Leaked Documents Reveal Extent Of Child Abuse In Australia's Offshore Detention Centres
"The Australian government has engaged in one of the most successful mass cover-ups I've witnessed in my career of documenting human rights violations."
Documents leaked to Guardian Australia paint a grim picture of life inside Australia's detention centre on Nauru: of suicidal children, sexual assault, and widespread self-harm.
The 2000 incident reports, which span 2013 to 2015, are the largest cache of documents to be leaked from inside Australia's secretive asylum-seeker detention regime.
One asylum-seeker reported that a Wilson Security staff member had attended her bedside and "began stroking her leg and face", made further sexual advances, and said: "your problem is that you haven't had sex for two years... why don't you try having sex with me".
A report from September 2015 revealed a child approached a Save the Children case worker crying and "very shaken" to report a security guard had just hit him.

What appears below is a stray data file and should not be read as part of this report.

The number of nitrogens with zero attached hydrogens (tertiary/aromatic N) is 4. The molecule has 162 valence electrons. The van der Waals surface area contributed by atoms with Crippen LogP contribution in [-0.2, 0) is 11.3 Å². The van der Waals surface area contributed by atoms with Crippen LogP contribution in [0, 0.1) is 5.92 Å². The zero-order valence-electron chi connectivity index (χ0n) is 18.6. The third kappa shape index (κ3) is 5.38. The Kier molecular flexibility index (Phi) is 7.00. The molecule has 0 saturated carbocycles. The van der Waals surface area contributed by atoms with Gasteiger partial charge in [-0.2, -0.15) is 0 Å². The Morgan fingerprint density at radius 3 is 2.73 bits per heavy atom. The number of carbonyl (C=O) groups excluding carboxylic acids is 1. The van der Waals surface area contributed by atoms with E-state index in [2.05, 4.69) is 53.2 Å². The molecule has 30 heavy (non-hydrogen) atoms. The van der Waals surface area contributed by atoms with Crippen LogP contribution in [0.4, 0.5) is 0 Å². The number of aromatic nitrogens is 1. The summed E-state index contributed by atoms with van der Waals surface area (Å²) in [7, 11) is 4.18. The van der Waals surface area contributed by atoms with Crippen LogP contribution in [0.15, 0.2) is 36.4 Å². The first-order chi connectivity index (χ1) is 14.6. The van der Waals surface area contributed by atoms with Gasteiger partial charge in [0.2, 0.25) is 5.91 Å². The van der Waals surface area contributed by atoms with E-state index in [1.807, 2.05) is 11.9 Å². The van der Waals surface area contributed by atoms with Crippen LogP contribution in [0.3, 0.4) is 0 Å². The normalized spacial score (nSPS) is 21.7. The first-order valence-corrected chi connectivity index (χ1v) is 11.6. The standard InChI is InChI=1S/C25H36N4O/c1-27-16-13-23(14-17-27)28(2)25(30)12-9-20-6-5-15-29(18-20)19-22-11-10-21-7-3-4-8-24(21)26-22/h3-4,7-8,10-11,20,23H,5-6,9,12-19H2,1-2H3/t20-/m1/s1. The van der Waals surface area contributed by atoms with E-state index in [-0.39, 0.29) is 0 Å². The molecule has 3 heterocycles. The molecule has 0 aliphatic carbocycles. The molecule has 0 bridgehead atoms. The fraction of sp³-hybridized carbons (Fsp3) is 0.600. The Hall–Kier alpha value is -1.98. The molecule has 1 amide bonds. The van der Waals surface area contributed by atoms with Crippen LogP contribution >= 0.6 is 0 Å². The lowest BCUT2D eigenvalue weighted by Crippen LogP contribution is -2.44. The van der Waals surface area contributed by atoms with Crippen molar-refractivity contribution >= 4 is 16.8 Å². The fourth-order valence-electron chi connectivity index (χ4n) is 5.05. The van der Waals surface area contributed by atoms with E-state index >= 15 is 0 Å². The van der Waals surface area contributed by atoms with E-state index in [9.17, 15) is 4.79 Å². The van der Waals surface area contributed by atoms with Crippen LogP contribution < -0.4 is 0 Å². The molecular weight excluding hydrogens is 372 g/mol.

"[The child] reported that the security guard grabbed him around the throat and hit his head against the ground twice... [the guard] threw a chair on him."
Another child asylum-seeker told a staff member: "Now we just say 'oh someone tried to kill themselves' and it's like normal."
"The Australian government has engaged in one of the most successful mass cover-ups I've witnessed in my career of documenting human rights violations," Amnesty International senior director for research Anna Neistat said.
"This leak has laid bare a system of routine dysfunction and cruelty that is at once dizzying in its scale and utterly damning for the Australian authorities who tried so hard to maintain a veil of secrecy."
Australian Women in Support of Women on Nauru has called for the Turnbull government to hold a judicial inquiry into Australian’s off- and on-shore detention camps and close the camps on Nauru and Manus Island.
“The situation in Australia’s detention camps, both on- and off-shore, is so dire only a royal commission could get to the bottom of the systemic abuse experienced by women, children, and men in these camps,” the organisation's Pamela Curr said.